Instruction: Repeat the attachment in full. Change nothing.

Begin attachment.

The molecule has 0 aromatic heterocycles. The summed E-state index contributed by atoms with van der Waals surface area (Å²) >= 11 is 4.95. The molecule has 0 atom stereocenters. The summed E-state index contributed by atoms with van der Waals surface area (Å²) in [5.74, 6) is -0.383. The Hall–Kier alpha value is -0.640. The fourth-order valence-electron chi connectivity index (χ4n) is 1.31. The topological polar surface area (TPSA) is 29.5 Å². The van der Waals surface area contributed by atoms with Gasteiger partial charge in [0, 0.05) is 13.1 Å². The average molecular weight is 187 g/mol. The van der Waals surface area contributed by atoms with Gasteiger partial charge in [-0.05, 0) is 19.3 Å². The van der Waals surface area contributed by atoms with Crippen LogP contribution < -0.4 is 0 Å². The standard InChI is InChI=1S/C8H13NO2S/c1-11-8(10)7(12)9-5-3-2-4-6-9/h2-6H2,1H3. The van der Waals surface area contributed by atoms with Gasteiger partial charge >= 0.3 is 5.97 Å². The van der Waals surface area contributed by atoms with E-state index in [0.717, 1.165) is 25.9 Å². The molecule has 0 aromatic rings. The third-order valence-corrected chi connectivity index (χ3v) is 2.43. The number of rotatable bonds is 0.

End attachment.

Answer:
The molecule has 0 aromatic heterocycles. The summed E-state index contributed by atoms with van der Waals surface area (Å²) >= 11 is 4.95. The molecule has 0 atom stereocenters. The summed E-state index contributed by atoms with van der Waals surface area (Å²) in [5.74, 6) is -0.383. The Hall–Kier alpha value is -0.640. The fourth-order valence-electron chi connectivity index (χ4n) is 1.31. The topological polar surface area (TPSA) is 29.5 Å². The van der Waals surface area contributed by atoms with Gasteiger partial charge in [0, 0.05) is 13.1 Å². The average molecular weight is 187 g/mol. The van der Waals surface area contributed by atoms with Gasteiger partial charge in [-0.05, 0) is 19.3 Å². The van der Waals surface area contributed by atoms with Crippen LogP contribution < -0.4 is 0 Å². The standard InChI is InChI=1S/C8H13NO2S/c1-11-8(10)7(12)9-5-3-2-4-6-9/h2-6H2,1H3. The van der Waals surface area contributed by atoms with Gasteiger partial charge >= 0.3 is 5.97 Å². The van der Waals surface area contributed by atoms with E-state index in [0.717, 1.165) is 25.9 Å². The molecule has 0 aromatic rings. The third-order valence-corrected chi connectivity index (χ3v) is 2.43. The number of rotatable bonds is 0.